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Foundation News

Pharmacy Alumni Chapter Creates UM Scholarship

Pharmacy Dean Barbara Wells and James A. Pittman Jr.
Pharmacy Dean Barbara Wells and James A. Pittman Jr.

OXFORD, Miss. – To help the School of Pharmacy at the University of Mississippi recruit and retain qualified students, the Pharmacy Alumni Chapter of the UM Alumni Association recently created a scholarship endowment bearing its name. The group plans to fund the endowment with proceeds from the annual pharmacy weekend golf tournament and gifts from other individuals and organizations.

“We recently talked to Scott Thompson (assistant director of alumni affairs) and pharmacy school officials about ways we could best help, and this scholarship endowment seemed to be just the ticket,” said James A. Pittman Jr. of Madison, the chapter’s president.

Last year’s tournament garnered more than $20,000. “Several corporations and organizations sponsored the tournament, plus some of our alumni and friends sponsored various holes around the golf course,” Thompson said. “Because of their generosity, our first tournament was a huge success.”

Today, four out of five pharmacy graduates complete their degree with nearly $50,000 in debt.

“Incoming students will have a greater financial burden because another year has been added to the pre-pharmacy program to address new ACPE (Accreditation Council for Pharmacy Education) requirements,” said Laura Luther, pharmacy student body president. “I think it’s great that alumni recognize the importance of pharmacy education and are willing to give to ease the financial burden experienced by many students.”

Pittman, who earned his pharmacy degree from UM in 1980, worked a construction job to put himself through college. The experience deepened his desire to ease the financial burden of students pursing similar degrees.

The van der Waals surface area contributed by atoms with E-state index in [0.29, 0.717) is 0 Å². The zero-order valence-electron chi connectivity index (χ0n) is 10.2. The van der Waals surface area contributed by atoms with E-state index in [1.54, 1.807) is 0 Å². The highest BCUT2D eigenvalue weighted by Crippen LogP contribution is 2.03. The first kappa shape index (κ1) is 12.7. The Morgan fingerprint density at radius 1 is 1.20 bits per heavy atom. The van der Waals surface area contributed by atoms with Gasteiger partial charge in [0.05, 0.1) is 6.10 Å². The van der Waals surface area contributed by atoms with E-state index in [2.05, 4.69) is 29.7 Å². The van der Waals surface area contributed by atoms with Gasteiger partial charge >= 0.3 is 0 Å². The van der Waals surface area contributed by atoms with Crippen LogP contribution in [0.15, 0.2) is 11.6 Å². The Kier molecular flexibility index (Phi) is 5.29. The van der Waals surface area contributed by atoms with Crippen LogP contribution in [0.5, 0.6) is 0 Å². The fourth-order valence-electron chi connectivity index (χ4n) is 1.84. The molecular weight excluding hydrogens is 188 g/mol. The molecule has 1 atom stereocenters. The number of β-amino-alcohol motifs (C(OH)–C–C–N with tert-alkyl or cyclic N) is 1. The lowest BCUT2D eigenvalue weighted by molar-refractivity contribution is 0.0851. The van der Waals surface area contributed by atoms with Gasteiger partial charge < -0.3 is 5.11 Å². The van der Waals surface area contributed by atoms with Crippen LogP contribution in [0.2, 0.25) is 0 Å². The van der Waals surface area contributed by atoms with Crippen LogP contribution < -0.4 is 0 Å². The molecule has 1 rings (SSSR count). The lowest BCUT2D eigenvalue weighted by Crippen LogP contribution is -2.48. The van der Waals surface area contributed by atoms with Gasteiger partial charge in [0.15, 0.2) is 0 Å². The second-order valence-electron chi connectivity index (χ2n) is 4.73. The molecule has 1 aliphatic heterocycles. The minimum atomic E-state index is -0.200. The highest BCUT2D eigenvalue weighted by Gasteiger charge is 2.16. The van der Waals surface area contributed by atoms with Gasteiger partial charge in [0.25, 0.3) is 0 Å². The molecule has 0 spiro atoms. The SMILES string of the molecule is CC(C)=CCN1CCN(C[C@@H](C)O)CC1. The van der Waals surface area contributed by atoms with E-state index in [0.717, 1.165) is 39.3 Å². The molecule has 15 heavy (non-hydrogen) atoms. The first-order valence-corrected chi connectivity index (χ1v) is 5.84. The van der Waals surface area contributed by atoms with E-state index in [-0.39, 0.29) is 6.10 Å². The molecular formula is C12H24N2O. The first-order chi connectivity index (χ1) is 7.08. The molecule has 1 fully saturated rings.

“We made this a need-based scholarship, so it can be used to help students facing financial challenges or unexpected emergencies,” he said.

Thompson applauds chapter members for embracing the idea of providing scholarships for students.

“This endowment is their way of expressing appreciation for the impact their pharmacy degrees have on their lives,” Thompson said. “They simply feel that professionals who have found success in their field should support education to ensure that the next generation has the same opportunity.”

The endowment was created as part of the pharmacy school’s Promises to Keep Campaign, which has garnered more than $10 million in endowments for merit and need-based scholarships and fellowships, faculty support and a new pharmacy building at the UM Medical Center in Jackson. The final push for the campaign is raising funds for scholarships.

“We need to enable all qualified students to earn the professional degree,” said Marvin Wilson, associate dean for academic affairs. “We are immensely grateful to our alumni for helping to make this possible.”

The Pharmacy Alumni Chapter Scholarship Endowment is open to gifts from other individuals and organizations. To donate, visit http://www.umfoundation.com/makeagift
or mail a check to the University of Mississippi Foundation with the name of the fund noted to 406 University Avenue, Oxford, MS 38655.

Barbara Lago